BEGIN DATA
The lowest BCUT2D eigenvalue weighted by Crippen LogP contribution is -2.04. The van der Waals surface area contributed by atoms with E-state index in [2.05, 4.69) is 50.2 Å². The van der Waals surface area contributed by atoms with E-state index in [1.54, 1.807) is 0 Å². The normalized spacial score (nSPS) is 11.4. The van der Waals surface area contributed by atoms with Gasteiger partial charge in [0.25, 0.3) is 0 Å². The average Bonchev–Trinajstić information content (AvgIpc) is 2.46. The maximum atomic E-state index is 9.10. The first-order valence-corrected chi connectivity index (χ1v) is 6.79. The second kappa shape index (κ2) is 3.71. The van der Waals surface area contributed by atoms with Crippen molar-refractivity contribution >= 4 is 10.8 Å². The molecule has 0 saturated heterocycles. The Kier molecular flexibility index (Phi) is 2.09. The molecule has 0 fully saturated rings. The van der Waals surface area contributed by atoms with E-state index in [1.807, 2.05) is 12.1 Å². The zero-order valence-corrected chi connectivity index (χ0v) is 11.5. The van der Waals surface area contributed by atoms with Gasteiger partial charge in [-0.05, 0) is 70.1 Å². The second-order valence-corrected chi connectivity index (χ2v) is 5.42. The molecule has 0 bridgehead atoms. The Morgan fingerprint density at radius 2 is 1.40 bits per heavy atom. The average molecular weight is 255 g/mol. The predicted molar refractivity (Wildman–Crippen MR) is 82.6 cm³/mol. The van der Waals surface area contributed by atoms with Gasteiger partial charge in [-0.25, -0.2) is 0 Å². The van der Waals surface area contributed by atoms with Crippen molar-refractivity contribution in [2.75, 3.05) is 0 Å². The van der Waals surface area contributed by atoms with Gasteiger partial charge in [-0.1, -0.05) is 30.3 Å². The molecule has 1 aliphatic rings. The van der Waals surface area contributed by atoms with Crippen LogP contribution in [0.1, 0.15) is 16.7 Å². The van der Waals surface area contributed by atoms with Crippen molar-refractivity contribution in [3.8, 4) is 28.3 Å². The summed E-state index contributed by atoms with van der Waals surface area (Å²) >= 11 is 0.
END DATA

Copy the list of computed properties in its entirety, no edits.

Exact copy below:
The lowest BCUT2D eigenvalue weighted by Crippen LogP contribution is -2.04. The van der Waals surface area contributed by atoms with E-state index in [2.05, 4.69) is 50.2 Å². The van der Waals surface area contributed by atoms with E-state index in [1.54, 1.807) is 0 Å². The normalized spacial score (nSPS) is 11.4. The van der Waals surface area contributed by atoms with Gasteiger partial charge in [0.25, 0.3) is 0 Å². The average Bonchev–Trinajstić information content (AvgIpc) is 2.46. The maximum atomic E-state index is 9.10. The first-order valence-corrected chi connectivity index (χ1v) is 6.79. The second kappa shape index (κ2) is 3.71. The van der Waals surface area contributed by atoms with Crippen molar-refractivity contribution >= 4 is 10.8 Å². The molecule has 0 saturated heterocycles. The Kier molecular flexibility index (Phi) is 2.09. The molecule has 0 fully saturated rings. The van der Waals surface area contributed by atoms with E-state index in [1.807, 2.05) is 12.1 Å². The zero-order valence-corrected chi connectivity index (χ0v) is 11.5. The van der Waals surface area contributed by atoms with Gasteiger partial charge in [-0.05, 0) is 70.1 Å². The second-order valence-corrected chi connectivity index (χ2v) is 5.42. The molecule has 0 bridgehead atoms. The Morgan fingerprint density at radius 2 is 1.40 bits per heavy atom. The average molecular weight is 255 g/mol. The predicted molar refractivity (Wildman–Crippen MR) is 82.6 cm³/mol. The van der Waals surface area contributed by atoms with Gasteiger partial charge in [-0.25, -0.2) is 0 Å². The van der Waals surface area contributed by atoms with Crippen molar-refractivity contribution in [2.75, 3.05) is 0 Å². The van der Waals surface area contributed by atoms with Gasteiger partial charge in [-0.1, -0.05) is 30.3 Å². The molecule has 1 aliphatic rings. The van der Waals surface area contributed by atoms with Crippen LogP contribution in [0.1, 0.15) is 16.7 Å². The van der Waals surface area contributed by atoms with Crippen molar-refractivity contribution in [3.8, 4) is 28.3 Å². The summed E-state index contributed by atoms with van der Waals surface area (Å²) >= 11 is 0.